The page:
Designing and Evaluating Technologies for Civic Learning
This general exam proposal is designed to prepare me for my larger PhD goal: to design future civic technologies optimized for the development of effective citizens using definitions and measurements of civic and political learning in a way that captures the complexity and needs of contemporary, digitally-mediated democracy.
Last January, I attended a Civics Research Workshop at Google in New York. The leaders of the field of civic technology in attendance, from industry representatives, practitioners, scholars, and funders, all agreed we severely lack ways of measuring impact or even defining it. And yet, there is a rush into this field attracting vast amounts of funding and media attention. With lots of technology being built, claiming to extend citizen voice and efficacy, this is the moment to be working on measures for evaluating and improving civic technology design.
First, there is a need to define this space more clearly by analyzing the design of civic technologies, in terms of their embodiment of certain goals, values, and definitions of democracy and civic participation; how they conceive of good or effective citizenship and of the development of users into those kinds of citizens; and the ways these platforms and their designers measure success. Second, focusing on the potential of technologies to empower citizens to grow into more effective civic actors, it’s important to understand the way Western civilizations have looked at the development of citizens in offline and now digitally-mediated contexts, and how we might assess new forms of civic learning. Thus, my general exam areas cover:
- Primary Area: Designing Technologies for Civic Engagement, surveying the range of platforms, technologies, and uses of those tools to promote civic activities.
- Contextual Area: History and Philosophy of Civic Education, surveying the most prominent political and educational philosophers and trends in civic education since the birth of modern democracy.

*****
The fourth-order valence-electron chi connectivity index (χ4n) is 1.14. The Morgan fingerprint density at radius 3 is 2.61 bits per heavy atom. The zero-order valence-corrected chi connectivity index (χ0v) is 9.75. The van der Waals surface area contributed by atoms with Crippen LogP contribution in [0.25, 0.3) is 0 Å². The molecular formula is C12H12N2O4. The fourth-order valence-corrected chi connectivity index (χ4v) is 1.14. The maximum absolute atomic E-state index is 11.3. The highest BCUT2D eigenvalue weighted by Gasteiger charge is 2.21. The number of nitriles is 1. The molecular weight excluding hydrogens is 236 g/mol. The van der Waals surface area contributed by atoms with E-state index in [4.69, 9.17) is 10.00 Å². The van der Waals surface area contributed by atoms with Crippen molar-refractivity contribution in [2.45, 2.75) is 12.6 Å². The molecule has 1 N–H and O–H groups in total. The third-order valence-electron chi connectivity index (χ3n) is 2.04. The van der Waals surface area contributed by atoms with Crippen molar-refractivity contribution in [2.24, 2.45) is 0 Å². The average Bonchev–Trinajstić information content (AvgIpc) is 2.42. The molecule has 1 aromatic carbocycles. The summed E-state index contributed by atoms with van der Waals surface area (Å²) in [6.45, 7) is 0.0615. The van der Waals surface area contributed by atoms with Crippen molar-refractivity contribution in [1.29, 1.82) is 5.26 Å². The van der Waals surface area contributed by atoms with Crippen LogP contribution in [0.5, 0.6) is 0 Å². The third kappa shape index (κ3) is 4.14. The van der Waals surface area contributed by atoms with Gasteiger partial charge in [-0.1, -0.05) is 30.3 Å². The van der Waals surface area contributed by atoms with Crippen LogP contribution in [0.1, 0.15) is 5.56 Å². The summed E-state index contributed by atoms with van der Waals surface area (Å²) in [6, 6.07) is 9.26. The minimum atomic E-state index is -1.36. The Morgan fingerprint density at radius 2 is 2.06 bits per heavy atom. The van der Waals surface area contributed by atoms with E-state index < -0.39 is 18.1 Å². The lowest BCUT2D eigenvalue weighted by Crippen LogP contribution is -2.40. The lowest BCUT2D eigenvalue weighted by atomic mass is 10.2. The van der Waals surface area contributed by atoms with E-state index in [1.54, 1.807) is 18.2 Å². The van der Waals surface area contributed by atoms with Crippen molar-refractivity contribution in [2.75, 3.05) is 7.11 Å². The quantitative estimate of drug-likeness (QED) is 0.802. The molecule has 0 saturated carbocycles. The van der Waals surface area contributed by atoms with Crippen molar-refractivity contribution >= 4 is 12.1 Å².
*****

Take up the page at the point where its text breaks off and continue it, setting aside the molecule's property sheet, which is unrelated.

- Technical Area: Statistical and Psychometric Validation of Measures of Civic and Political Learning, covering recent approaches to valid assessments of learning in digital contexts.
- Ethan Zuckerman, PhD Advisor at MIT Media Lab
- Peter Levine, Associate Dean for Research and Lincoln Filene Professor of Citizenship & Public Affairs in Tufts University’s Jonathan Tisch College of Citizenship and Public Service
- Andrew Ho, Professor of Education at the Harvard Graduate School of Education
“Participatory culture handed the 2012 U.S. presidential election season a bumper crop of political memes. These “election memes,” largely in the form of image macros, took sound bites from the candidates’ debates and speeches and turned them into “digital content units” of political satire “circulated, imitated, and/or transformed via the Internet by many users,” to paraphrase Limor Schifman’s definition of “internet meme” (2013, 177).
“Image macros like the lolcat, feature bold text on top of an image, often a “stock character,” and like all Internet memes are “multi-participant creative expressions through which cultural and political identities are communicated and negotiated” (Ibid.). This case study focuses on three popular image macro-based election memes that came out of the 2012 US presidential election cycle: “Fired Big Bird,” “Binders Full of Women,” and “You Didn’t Build That,” and argues that sharing such memes is a valid form of political participation in the style of what Tommie Shelby calls “impure dissent” (forthcoming).”
“Measuring engagement with news is comprised of more than just a set of quantitative metrics. It is a process of civic identity construction that unfolds on social networks when someone decides to share a piece of content. This is a core part of contemporary civic learning and political participation. “In his book Post-Broadcast Democracy, Markus Prior uses the term “by-product learning” to refer to learning “politically relevant facts as a by-product of nonpolitical routines” (2007, 4). Prior derives this concept from his study of the “efficiency” of citizens’ media environments, finding that less efficient systems like broadcast television actually produce high levels of by-product learning because exposure to political information was high when so few channels and programming options existed. “Ironically, in the age of “information overload” with a proliferation of free news online and readers spreading their attention across many sources, we have adopted new centralizing mediators in the form of social networks. One important example is Facebook, which services a broad array of information, entertainment, and social needs. Historically, one’s choice of news source was an expression of identity through ideological affiliation, or professional membership. Now, rather than subscription and conspicuous print editions, we signal these things through the headlines we choose to share with our Facebook friends or Twitter followers.”